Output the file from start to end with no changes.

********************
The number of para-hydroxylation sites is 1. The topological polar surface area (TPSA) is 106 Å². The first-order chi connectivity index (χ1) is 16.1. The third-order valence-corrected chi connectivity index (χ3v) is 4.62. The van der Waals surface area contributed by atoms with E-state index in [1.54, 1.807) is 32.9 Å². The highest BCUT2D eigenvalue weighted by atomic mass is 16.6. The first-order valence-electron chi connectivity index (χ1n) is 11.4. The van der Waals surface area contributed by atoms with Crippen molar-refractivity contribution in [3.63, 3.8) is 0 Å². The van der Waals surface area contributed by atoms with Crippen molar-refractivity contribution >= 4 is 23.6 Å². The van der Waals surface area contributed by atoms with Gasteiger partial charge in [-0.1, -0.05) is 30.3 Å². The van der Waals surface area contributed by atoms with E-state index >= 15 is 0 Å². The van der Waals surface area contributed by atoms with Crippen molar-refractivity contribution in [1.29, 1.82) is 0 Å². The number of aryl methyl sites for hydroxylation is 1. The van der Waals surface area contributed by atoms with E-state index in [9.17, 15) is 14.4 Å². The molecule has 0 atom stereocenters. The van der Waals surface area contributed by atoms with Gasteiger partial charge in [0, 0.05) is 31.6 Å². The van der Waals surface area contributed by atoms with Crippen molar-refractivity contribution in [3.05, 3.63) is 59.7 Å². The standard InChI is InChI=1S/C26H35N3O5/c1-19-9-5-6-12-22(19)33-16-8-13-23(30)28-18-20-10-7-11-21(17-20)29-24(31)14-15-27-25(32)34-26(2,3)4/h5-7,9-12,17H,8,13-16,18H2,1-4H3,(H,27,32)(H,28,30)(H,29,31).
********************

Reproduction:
The number of para-hydroxylation sites is 1. The topological polar surface area (TPSA) is 106 Å². The first-order chi connectivity index (χ1) is 16.1. The third-order valence-corrected chi connectivity index (χ3v) is 4.62. The van der Waals surface area contributed by atoms with E-state index in [1.54, 1.807) is 32.9 Å². The highest BCUT2D eigenvalue weighted by atomic mass is 16.6. The first-order valence-electron chi connectivity index (χ1n) is 11.4. The van der Waals surface area contributed by atoms with Crippen molar-refractivity contribution in [3.63, 3.8) is 0 Å². The van der Waals surface area contributed by atoms with Crippen molar-refractivity contribution >= 4 is 23.6 Å². The van der Waals surface area contributed by atoms with Gasteiger partial charge in [-0.1, -0.05) is 30.3 Å². The van der Waals surface area contributed by atoms with E-state index >= 15 is 0 Å². The van der Waals surface area contributed by atoms with Crippen molar-refractivity contribution in [1.29, 1.82) is 0 Å². The number of aryl methyl sites for hydroxylation is 1. The van der Waals surface area contributed by atoms with E-state index in [9.17, 15) is 14.4 Å². The molecule has 0 atom stereocenters. The van der Waals surface area contributed by atoms with Gasteiger partial charge in [0, 0.05) is 31.6 Å². The van der Waals surface area contributed by atoms with Crippen molar-refractivity contribution in [3.05, 3.63) is 59.7 Å². The standard InChI is InChI=1S/C26H35N3O5/c1-19-9-5-6-12-22(19)33-16-8-13-23(30)28-18-20-10-7-11-21(17-20)29-24(31)14-15-27-25(32)34-26(2,3)4/h5-7,9-12,17H,8,13-16,18H2,1-4H3,(H,27,32)(H,28,30)(H,29,31).